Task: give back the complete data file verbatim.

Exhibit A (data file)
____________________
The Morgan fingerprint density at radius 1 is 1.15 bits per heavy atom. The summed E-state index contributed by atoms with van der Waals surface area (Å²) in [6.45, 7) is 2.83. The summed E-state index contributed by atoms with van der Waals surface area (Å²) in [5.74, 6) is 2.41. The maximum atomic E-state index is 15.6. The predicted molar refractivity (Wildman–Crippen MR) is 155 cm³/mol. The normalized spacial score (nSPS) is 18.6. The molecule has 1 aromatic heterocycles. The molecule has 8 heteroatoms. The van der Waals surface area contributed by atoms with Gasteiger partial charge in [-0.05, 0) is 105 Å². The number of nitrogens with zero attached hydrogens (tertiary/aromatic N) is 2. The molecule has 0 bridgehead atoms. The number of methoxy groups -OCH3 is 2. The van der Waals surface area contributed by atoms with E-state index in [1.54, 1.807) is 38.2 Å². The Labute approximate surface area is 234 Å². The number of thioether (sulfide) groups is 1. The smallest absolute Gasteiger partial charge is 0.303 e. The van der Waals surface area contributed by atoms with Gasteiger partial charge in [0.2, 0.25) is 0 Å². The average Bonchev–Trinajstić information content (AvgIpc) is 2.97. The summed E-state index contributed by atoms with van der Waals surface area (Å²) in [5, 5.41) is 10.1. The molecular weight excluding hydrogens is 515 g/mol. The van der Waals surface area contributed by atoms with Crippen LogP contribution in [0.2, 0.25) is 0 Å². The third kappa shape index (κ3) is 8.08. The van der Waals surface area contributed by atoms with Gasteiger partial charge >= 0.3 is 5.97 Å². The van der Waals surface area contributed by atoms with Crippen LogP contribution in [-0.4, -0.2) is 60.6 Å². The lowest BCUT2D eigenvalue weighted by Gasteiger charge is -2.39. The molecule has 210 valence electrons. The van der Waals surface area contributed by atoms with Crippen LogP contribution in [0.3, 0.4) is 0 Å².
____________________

The Morgan fingerprint density at radius 1 is 1.15 bits per heavy atom. The summed E-state index contributed by atoms with van der Waals surface area (Å²) in [6.45, 7) is 2.83. The summed E-state index contributed by atoms with van der Waals surface area (Å²) in [5.74, 6) is 2.41. The maximum atomic E-state index is 15.6. The predicted molar refractivity (Wildman–Crippen MR) is 155 cm³/mol. The normalized spacial score (nSPS) is 18.6. The molecule has 1 aromatic heterocycles. The molecule has 8 heteroatoms. The van der Waals surface area contributed by atoms with Gasteiger partial charge in [-0.05, 0) is 105 Å². The number of nitrogens with zero attached hydrogens (tertiary/aromatic N) is 2. The molecule has 0 bridgehead atoms. The number of methoxy groups -OCH3 is 2. The van der Waals surface area contributed by atoms with E-state index in [1.54, 1.807) is 38.2 Å². The Labute approximate surface area is 234 Å². The number of thioether (sulfide) groups is 1. The smallest absolute Gasteiger partial charge is 0.303 e. The van der Waals surface area contributed by atoms with Gasteiger partial charge in [0.2, 0.25) is 0 Å². The average Bonchev–Trinajstić information content (AvgIpc) is 2.97. The summed E-state index contributed by atoms with van der Waals surface area (Å²) in [5, 5.41) is 10.1. The molecular weight excluding hydrogens is 515 g/mol. The van der Waals surface area contributed by atoms with Crippen LogP contribution in [0.2, 0.25) is 0 Å². The third kappa shape index (κ3) is 8.08. The van der Waals surface area contributed by atoms with Gasteiger partial charge >= 0.3 is 5.97 Å². The van der Waals surface area contributed by atoms with Crippen LogP contribution in [-0.4, -0.2) is 60.6 Å². The lowest BCUT2D eigenvalue weighted by Gasteiger charge is -2.39. The molecule has 210 valence electrons. The van der Waals surface area contributed by atoms with Crippen LogP contribution in [0.3, 0.4) is 0 Å².